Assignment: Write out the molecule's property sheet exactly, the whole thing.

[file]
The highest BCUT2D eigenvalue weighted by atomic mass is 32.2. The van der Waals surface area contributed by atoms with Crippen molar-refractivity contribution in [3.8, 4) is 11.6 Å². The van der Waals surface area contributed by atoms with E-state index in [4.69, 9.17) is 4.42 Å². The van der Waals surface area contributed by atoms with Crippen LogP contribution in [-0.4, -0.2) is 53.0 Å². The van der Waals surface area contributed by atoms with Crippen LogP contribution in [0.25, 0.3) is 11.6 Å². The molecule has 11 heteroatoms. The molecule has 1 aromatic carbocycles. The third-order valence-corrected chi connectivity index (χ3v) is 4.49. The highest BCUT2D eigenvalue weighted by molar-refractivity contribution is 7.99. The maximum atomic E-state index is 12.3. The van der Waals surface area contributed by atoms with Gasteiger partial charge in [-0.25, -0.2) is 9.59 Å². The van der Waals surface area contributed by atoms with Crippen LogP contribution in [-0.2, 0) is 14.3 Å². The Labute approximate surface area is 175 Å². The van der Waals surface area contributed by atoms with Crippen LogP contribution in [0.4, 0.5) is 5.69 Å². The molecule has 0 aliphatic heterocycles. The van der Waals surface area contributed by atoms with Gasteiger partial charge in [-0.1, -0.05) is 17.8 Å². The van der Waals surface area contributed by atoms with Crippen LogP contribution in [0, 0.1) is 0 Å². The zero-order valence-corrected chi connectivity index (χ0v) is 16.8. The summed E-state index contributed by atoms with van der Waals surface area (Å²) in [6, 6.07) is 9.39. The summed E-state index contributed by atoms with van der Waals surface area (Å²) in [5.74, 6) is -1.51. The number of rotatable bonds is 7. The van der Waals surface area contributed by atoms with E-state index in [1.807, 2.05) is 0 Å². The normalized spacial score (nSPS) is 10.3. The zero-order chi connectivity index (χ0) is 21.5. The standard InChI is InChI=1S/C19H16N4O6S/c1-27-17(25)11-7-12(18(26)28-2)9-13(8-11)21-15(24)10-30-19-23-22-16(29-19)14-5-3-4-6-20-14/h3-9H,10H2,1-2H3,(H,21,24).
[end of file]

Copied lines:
The highest BCUT2D eigenvalue weighted by atomic mass is 32.2. The van der Waals surface area contributed by atoms with Crippen molar-refractivity contribution in [3.8, 4) is 11.6 Å². The van der Waals surface area contributed by atoms with E-state index in [4.69, 9.17) is 4.42 Å². The van der Waals surface area contributed by atoms with Crippen LogP contribution in [-0.4, -0.2) is 53.0 Å². The van der Waals surface area contributed by atoms with Crippen LogP contribution in [0.25, 0.3) is 11.6 Å². The molecule has 11 heteroatoms. The molecule has 1 aromatic carbocycles. The third-order valence-corrected chi connectivity index (χ3v) is 4.49. The highest BCUT2D eigenvalue weighted by molar-refractivity contribution is 7.99. The maximum atomic E-state index is 12.3. The van der Waals surface area contributed by atoms with Gasteiger partial charge in [-0.25, -0.2) is 9.59 Å². The van der Waals surface area contributed by atoms with Crippen LogP contribution in [-0.2, 0) is 14.3 Å². The Labute approximate surface area is 175 Å². The van der Waals surface area contributed by atoms with Crippen LogP contribution in [0.4, 0.5) is 5.69 Å². The molecule has 0 aliphatic heterocycles. The van der Waals surface area contributed by atoms with Gasteiger partial charge in [-0.1, -0.05) is 17.8 Å². The van der Waals surface area contributed by atoms with Crippen LogP contribution in [0, 0.1) is 0 Å². The zero-order valence-corrected chi connectivity index (χ0v) is 16.8. The summed E-state index contributed by atoms with van der Waals surface area (Å²) in [6, 6.07) is 9.39. The summed E-state index contributed by atoms with van der Waals surface area (Å²) in [5.74, 6) is -1.51. The number of rotatable bonds is 7. The van der Waals surface area contributed by atoms with E-state index in [1.807, 2.05) is 0 Å². The normalized spacial score (nSPS) is 10.3. The zero-order chi connectivity index (χ0) is 21.5. The standard InChI is InChI=1S/C19H16N4O6S/c1-27-17(25)11-7-12(18(26)28-2)9-13(8-11)21-15(24)10-30-19-23-22-16(29-19)14-5-3-4-6-20-14/h3-9H,10H2,1-2H3,(H,21,24).